Elizabeth’s advice to today’s youth is to maybe slow down a little bit, maybe enjoy life a little bit more. Live every day. And enjoy it. A day at a time, I think is good. And think positively that things will get better if they aren’t so good now.

And exercise as much as you can.
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Portraits of Ability 25 Stories of Independence & Inspiration
Through December 31, 2016 | Gallery 11 of 25



Debra N., age 58

Who I am has nothing to do with whether I’m sitting or standing.

Photographer: RACHEL GOMEZ
Portraits of Ability
25 Stories of Independence & Inspiration

debra-n-bw-200x200pxWhen a three-year-old child discharged an unattended handgun at a friend’s home, the bullet landed in Debbie’s back, severing her spine. Until that accidental shooting on a Friday night in 1991, Debbie was an active, hard-working divorcee raising her two children by herself. She valued her independence above all else.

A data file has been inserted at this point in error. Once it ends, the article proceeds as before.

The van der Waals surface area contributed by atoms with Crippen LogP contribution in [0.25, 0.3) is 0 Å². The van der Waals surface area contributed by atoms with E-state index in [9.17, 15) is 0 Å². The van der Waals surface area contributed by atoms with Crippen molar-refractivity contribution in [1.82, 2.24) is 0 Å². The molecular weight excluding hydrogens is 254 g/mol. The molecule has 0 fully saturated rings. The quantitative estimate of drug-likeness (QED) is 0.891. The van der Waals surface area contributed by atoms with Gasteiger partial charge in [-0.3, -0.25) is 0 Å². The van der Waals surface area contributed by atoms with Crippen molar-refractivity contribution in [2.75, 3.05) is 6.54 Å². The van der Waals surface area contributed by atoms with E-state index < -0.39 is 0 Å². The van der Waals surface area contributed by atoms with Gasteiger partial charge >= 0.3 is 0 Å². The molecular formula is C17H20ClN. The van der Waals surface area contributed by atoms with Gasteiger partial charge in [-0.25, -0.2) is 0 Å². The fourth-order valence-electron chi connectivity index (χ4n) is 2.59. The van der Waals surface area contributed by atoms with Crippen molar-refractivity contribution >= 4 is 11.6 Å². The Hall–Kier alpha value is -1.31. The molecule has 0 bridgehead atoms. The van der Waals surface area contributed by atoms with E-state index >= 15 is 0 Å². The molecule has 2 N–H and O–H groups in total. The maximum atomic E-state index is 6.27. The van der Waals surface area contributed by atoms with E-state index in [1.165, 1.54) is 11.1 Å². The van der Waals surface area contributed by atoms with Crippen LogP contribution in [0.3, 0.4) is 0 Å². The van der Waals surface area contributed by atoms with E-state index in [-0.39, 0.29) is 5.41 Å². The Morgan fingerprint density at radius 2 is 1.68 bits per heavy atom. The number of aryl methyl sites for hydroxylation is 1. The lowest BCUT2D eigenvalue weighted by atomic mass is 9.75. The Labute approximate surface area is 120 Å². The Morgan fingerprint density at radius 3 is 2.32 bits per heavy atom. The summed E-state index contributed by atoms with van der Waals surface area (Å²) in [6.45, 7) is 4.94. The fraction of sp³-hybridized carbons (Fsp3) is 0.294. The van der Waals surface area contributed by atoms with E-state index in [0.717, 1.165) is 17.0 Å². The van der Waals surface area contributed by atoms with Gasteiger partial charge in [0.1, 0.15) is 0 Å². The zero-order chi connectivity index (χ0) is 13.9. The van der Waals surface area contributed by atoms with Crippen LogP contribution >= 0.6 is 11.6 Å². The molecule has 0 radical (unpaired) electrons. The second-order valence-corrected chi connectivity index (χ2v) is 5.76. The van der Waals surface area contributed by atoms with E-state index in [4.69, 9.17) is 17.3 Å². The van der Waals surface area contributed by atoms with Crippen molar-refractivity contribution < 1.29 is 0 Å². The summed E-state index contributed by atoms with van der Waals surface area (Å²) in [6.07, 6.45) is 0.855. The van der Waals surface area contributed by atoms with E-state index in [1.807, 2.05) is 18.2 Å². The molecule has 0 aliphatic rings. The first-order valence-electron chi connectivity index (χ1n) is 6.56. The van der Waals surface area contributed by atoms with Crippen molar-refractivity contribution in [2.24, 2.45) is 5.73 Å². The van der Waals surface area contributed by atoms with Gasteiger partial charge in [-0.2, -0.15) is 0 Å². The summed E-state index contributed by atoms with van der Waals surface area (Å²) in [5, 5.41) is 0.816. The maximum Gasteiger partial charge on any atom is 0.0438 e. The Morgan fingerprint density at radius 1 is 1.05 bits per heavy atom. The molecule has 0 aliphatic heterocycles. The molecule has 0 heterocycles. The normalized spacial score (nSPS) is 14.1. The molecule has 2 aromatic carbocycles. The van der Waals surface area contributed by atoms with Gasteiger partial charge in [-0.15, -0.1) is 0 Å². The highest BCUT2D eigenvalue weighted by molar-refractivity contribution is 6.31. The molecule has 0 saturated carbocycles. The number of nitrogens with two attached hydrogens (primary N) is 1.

She quickly adapted to her new mobility limitations. She had to relearn everything, including how to cook, how to drive with hand controls and how to garden. She supported herself, proudly avoiding disability assistance, for years after the shooting. But in 2012, Debbie began having debilitating health problems which eventually led to her being unable to work or drive. She moved from her lifetime home in Pennsylvania to Longmont so she could live with her daughter, son-in-law and granddaughter.

Now this 58-year-old stays active in her community. She enjoys drumming and making frequent visits to the local airport, where she likes to eat breakfast from the food truck while she watches planes take off and land, and skydivers float downward. She says the airport’s wide open spaces give her a sense of peace. When she can’t be out and about, she creates handmade cards which she donates to multiple charities.

She continues to fight being defined by her wheelchair.
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Portraits of Ability 25 Stories of Independence & Inspiration
Through December 31, 2016 | Gallery 10 of 25

David D., age 74

Teacher | Parent | Philanthropist | Advocate

Photographer: SOPHIE KLAFTER